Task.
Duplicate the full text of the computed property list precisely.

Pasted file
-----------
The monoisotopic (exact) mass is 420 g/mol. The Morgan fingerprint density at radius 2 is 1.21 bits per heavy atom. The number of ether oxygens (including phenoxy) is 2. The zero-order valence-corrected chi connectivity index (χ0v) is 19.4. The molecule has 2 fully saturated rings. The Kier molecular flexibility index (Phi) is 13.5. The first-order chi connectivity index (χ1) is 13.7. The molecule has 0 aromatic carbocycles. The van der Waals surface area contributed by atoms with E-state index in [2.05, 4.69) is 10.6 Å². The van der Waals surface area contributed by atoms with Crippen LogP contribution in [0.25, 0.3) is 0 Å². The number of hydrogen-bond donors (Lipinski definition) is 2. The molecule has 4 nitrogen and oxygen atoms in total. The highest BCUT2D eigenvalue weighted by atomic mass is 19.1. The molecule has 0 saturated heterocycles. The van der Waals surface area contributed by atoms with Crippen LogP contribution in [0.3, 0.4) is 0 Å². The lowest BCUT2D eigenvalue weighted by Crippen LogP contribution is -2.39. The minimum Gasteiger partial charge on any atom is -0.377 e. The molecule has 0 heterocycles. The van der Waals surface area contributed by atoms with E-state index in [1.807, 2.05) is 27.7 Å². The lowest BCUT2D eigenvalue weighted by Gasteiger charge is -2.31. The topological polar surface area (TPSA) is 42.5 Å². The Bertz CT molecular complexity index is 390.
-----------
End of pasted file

The monoisotopic (exact) mass is 420 g/mol. The Morgan fingerprint density at radius 2 is 1.21 bits per heavy atom. The number of ether oxygens (including phenoxy) is 2. The zero-order valence-corrected chi connectivity index (χ0v) is 19.4. The molecule has 2 fully saturated rings. The Kier molecular flexibility index (Phi) is 13.5. The first-order chi connectivity index (χ1) is 13.7. The molecule has 0 aromatic carbocycles. The van der Waals surface area contributed by atoms with E-state index in [2.05, 4.69) is 10.6 Å². The van der Waals surface area contributed by atoms with Crippen LogP contribution in [0.25, 0.3) is 0 Å². The number of hydrogen-bond donors (Lipinski definition) is 2. The molecule has 4 nitrogen and oxygen atoms in total. The highest BCUT2D eigenvalue weighted by atomic mass is 19.1. The molecule has 0 saturated heterocycles. The van der Waals surface area contributed by atoms with Crippen LogP contribution in [0.3, 0.4) is 0 Å². The lowest BCUT2D eigenvalue weighted by Crippen LogP contribution is -2.39. The minimum Gasteiger partial charge on any atom is -0.377 e. The molecule has 0 heterocycles. The van der Waals surface area contributed by atoms with E-state index in [1.807, 2.05) is 27.7 Å². The lowest BCUT2D eigenvalue weighted by Gasteiger charge is -2.31. The topological polar surface area (TPSA) is 42.5 Å². The Bertz CT molecular complexity index is 390.